Sunday, February 21, 2010
Such bright, sunny days lend themselves to thoughts of fresh, homegrown vegetables. Though not much of a gardener, I was inspired last spring by Martha Stewart to build a salad table. I saw it on one of her shows and was eager to give it a try. She made it look so easy (of course). The table is constructed to be four inches deep with a fine screen on the bottom so that the water can drain out but the soil cannot. I showed Tom the plans and he built the table for me. We laughed because the materials cost more than any crop I could hope to harvest but I thought it would be fun.
Because salad greens like the cooler weather, I planted my crop of basil, spinach and leaf lettuce in mid-May when all chance of frost was past. I nurtured the seeds by routinely watering, feeding and thinning them. If I thought the night would be too cold, I covered them. Soon I had little seedlings. I thought I was doing pretty well until a friend told me that he had been eating his own spinach for weeks. How disappointing. Even though my crop was late, I held on until all hope passed sometime in July. No fresh salads for me! You can see the ill-fated salad table above.
I bought some basil plants for about $4 and enjoyed eating from them all summer long. I enjoyed the basil so much that this year I decided to get an early start and grow some basil plants inside. I planted the seeds and placed the planter under a grow light. Again, the seeds began to sprout. Today I transplanted four little seedlings into a larger pot. Their stems are a little weak so I propped them up with little sticks. The directions say to let a fan blow on them for two hours every day to simulate outside conditions. I’ll have to give that a try even though it seems like I’m racking up quite an electric bill for the pleasure of a few leaves of basil.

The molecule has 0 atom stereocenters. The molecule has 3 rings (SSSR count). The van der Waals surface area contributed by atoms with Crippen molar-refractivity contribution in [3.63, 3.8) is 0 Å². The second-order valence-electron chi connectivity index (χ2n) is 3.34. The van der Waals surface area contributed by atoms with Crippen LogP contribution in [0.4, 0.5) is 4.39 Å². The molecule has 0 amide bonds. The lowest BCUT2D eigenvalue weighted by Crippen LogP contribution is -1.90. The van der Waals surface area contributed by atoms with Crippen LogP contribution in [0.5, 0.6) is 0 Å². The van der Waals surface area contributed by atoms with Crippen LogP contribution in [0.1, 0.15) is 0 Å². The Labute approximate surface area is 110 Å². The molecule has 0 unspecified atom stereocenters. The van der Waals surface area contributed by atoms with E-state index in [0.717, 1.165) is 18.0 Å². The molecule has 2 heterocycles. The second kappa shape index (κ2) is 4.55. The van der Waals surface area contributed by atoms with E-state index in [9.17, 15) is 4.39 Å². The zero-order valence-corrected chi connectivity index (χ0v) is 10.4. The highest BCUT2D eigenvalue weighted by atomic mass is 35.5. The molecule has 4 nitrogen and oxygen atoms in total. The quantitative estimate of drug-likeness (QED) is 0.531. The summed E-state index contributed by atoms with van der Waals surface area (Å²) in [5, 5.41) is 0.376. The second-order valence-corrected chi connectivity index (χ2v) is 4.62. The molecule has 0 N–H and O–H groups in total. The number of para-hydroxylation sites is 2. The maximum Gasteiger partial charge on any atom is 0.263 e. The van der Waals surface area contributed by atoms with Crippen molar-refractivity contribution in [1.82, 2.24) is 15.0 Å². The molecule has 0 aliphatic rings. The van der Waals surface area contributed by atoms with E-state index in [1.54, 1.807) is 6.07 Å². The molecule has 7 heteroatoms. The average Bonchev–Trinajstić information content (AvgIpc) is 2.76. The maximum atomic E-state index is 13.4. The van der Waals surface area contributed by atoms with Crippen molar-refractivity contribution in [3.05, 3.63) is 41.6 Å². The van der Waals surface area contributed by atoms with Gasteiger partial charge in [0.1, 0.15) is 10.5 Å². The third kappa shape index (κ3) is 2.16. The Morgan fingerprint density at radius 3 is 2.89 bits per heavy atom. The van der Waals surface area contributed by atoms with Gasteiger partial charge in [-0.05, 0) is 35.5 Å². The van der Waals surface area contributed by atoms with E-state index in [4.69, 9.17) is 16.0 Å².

But how can you measure the pleasure something gives against its cost in dollars? It’s not really the basil itself that matters to me; obviously I can buy basil anywhere. It’s the satisfaction of having succeeded in producing it myself. What’s the expression? "Give a man a fish; you have fed him for today. Teach a man to fish; and you have fed him for a lifetime.” Here’s to a lifetime of fresh basil pesto!